Bee and Puppycat: Sloth in Space
“Bee and Puppycat” is an amazing show that combines an eerie sense of melancholy with fantastic fantasy. When asked to describe the genre, fans might find this question to be one of the toughest on the planet. Slice of life ? Space fantasy? “Sailor Moon” for depressed millennials? The subject of this review, “Bee and Puppycat: Lazy in Space”, is a soft reboot/second season of this show. Although it takes up certain elements of “Bee and Puppycat”, it also adds new characters, stories and emotions. On its own, it comes close to excellent, but compared to the original show, it’s missing a few steps.
“Lazy in Space” shines when it doesn’t rehash the content of the original “Bee and Puppycat.” Its middle is when it’s strongest, filled with the whimsical adventures of slacker Bee (Allyn Rachel) and her wise cat (or is it a dog?) Puppycat, voiced by a singing voice synthesizer (Vocaloid) named Oliver. The series never takes its story too seriously, which allows many of its goofy moments to shine through. In one episode, Puppycat likes the TV personality/food–appraiser/mayor Jolie Patrick (Patrick Seery). In another, Bee’s friend Cas (Ashley Burch) decides to put on all the self-care masks she has accumulated, thereby tricking all her friends into thinking she is a freak. “Lazy in Space” thrives on silliness and the occasional heartfelt moments between characters.
At its weakest, “Lazy in Space” feels like a second portion of its predecessor. For returning fans, the first three episodes might be particularly hard to get through, partly because they take up so much of the heart of the original show, but also because they repeat some stories from the original show almost. word for word. In one scene, aspiring chef Deckard (Kent Osborne) makes the decision to go to culinary school and says goodbye to Cas, his sister. “Lazy in Space” lacks the emotion of the original show, opting instead for a heavy dose of awkwardness and jokes. It’s not bad, but it feels hollow without the thoughtful goodbyes and moments of silence from the previous iteration of the same scene.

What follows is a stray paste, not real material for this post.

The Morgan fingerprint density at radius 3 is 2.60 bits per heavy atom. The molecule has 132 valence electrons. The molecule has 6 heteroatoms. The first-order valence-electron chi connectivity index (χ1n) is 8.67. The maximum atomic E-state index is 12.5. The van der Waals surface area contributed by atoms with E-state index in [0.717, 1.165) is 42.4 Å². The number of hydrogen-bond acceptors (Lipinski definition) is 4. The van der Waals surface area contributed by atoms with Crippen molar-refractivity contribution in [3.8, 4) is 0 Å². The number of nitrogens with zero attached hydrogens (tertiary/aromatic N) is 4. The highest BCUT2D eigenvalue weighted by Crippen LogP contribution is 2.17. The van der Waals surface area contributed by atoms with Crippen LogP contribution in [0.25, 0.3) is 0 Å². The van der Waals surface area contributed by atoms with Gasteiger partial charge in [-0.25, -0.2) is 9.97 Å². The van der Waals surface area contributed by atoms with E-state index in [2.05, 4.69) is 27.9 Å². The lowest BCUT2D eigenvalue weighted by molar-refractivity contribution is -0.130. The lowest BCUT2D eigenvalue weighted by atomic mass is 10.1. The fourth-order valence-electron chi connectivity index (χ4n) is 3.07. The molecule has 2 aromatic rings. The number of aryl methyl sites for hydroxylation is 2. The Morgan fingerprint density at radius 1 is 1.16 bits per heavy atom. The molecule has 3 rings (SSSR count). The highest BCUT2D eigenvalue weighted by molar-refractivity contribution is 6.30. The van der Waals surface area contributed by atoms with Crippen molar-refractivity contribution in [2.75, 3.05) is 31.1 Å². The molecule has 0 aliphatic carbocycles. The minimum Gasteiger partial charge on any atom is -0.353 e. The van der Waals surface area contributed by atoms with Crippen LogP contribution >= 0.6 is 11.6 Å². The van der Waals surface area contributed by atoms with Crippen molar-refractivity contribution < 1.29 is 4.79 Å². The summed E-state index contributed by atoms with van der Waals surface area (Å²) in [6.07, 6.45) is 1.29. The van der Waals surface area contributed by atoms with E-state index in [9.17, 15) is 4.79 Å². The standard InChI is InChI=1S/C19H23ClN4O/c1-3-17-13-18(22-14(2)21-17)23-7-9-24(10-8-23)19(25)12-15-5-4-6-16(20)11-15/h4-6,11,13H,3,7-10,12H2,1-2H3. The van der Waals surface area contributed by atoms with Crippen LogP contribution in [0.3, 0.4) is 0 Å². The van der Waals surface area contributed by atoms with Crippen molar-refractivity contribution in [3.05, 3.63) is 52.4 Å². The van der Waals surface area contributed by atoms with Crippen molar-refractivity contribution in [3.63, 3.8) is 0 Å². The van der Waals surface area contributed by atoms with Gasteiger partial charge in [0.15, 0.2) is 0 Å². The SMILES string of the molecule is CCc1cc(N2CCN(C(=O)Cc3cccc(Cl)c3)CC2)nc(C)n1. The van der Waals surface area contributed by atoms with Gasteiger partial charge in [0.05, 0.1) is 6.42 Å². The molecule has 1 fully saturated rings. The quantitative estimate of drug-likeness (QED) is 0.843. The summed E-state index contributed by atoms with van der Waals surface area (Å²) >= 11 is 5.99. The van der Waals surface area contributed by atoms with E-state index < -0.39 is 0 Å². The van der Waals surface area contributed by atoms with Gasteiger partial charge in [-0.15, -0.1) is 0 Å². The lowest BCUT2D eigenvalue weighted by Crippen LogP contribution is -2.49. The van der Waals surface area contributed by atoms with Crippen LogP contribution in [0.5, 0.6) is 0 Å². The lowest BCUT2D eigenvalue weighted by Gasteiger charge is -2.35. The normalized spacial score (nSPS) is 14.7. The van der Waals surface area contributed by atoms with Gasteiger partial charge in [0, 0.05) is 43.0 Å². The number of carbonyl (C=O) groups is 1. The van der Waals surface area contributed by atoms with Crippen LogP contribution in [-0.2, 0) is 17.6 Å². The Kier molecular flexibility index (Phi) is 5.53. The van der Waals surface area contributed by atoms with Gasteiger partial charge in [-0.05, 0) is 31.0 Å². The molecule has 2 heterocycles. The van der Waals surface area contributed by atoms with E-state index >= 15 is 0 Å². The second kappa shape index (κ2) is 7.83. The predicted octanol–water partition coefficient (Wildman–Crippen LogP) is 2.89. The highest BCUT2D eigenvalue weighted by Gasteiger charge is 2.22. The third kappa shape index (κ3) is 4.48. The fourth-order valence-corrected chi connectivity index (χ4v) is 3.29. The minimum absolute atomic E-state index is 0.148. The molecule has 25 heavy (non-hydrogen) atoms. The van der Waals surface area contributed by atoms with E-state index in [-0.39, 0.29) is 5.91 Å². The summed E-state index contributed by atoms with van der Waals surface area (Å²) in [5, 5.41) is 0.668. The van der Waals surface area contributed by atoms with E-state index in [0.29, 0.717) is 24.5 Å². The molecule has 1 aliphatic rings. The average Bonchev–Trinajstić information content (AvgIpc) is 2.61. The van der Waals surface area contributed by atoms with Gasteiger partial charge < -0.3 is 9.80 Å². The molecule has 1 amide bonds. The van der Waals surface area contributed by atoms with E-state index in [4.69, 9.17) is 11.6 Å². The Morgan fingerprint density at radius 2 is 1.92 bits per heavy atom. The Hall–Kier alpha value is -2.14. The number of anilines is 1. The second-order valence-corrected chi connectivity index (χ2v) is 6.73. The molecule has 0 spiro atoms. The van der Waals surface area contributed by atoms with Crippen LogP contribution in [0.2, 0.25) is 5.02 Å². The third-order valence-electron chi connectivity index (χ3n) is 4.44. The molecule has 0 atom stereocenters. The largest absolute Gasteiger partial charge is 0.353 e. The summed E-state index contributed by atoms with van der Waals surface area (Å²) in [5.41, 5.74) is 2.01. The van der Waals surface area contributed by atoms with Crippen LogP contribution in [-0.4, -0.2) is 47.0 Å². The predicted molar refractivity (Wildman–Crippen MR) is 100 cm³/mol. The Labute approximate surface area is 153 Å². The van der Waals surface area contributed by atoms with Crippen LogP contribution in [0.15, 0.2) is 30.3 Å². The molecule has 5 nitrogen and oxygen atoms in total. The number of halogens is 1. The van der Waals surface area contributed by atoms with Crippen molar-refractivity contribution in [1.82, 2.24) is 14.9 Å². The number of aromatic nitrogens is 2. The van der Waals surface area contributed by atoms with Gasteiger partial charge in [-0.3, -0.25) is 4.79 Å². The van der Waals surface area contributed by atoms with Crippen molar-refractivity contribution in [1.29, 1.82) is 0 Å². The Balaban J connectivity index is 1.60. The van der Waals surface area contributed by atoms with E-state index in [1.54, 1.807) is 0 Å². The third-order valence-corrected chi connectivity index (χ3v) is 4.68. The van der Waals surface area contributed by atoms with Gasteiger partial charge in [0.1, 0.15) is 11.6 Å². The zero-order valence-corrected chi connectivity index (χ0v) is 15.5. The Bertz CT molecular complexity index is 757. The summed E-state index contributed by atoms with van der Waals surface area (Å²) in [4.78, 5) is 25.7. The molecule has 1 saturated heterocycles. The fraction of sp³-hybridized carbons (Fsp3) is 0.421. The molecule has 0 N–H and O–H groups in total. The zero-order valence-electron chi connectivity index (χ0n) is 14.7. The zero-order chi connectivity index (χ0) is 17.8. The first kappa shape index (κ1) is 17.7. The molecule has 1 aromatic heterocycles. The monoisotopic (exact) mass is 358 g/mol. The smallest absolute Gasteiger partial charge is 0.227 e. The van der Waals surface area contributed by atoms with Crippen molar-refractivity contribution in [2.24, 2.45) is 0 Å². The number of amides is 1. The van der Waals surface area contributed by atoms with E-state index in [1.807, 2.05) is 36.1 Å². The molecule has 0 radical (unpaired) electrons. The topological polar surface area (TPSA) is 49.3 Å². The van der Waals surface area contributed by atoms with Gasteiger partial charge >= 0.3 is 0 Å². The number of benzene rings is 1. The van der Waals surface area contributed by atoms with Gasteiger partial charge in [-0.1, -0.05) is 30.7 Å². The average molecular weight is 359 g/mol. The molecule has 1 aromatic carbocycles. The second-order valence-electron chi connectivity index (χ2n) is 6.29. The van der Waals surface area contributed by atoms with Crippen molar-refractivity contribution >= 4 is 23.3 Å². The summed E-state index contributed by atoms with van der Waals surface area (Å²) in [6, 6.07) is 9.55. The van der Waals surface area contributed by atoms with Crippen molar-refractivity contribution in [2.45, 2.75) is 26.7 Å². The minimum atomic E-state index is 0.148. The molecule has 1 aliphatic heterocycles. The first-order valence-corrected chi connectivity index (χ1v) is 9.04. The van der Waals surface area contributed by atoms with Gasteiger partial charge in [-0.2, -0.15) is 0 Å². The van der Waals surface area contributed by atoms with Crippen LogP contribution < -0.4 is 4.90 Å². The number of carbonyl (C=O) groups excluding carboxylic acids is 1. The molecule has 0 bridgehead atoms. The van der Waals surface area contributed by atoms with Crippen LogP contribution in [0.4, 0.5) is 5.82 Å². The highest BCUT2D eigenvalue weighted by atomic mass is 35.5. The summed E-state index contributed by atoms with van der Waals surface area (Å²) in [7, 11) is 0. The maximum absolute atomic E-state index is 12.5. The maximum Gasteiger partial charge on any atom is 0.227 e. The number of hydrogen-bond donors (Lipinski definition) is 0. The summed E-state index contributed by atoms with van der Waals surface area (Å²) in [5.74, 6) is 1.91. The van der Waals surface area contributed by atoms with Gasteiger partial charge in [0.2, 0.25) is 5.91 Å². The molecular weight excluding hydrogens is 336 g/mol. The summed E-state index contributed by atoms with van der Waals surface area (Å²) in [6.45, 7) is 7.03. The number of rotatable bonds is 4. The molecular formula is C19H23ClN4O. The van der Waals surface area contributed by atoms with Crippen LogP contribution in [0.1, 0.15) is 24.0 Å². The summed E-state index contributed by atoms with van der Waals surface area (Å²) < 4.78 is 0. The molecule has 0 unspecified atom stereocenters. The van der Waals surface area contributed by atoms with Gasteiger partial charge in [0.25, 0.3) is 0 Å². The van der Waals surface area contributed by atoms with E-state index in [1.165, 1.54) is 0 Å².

Also, the characterizations seem a bit inconsistent. While Cas is a wrestler who is always looking forward to fighting her siblings, she is also one of the mostlhmain characters from the original series, balancing the goofiness of Bee and Puppycat’s antics through some much-needed reality in the show. ‘Lazy in Space’ Offers More Character-Focused Moments but makes her much dumber in order to give her stories a higher energy. Also, while pushing Deckard to go to culinary school in the original show, she berates Bee for doing the same in “Lazy in Space”. It seems out of character for her not wanting to encourage her brother to pursue his passion. His emotions could be nuanced, which would be interesting, but the show doesn’t go that route.
Despite its 16-episode run, “Lazy in Space” feels rushed. The story’s emotional beats don’t have enough time to breathe, which leaves the show inconsistent and unsatisfying. Its high-energy antics are undeniably fun, but they don’t pay enough attention to the numb sadness that made the original show special.
For viewers who never watched the original “Bee and Puppycat,” they’ll find “Lazy in Space” to be fun, hilarious, even weird.–rhythm, adventure. Regardless of its flaws, it’s a great time with endearing characters and wonderful stories, filled with surprises and jokes around every corner.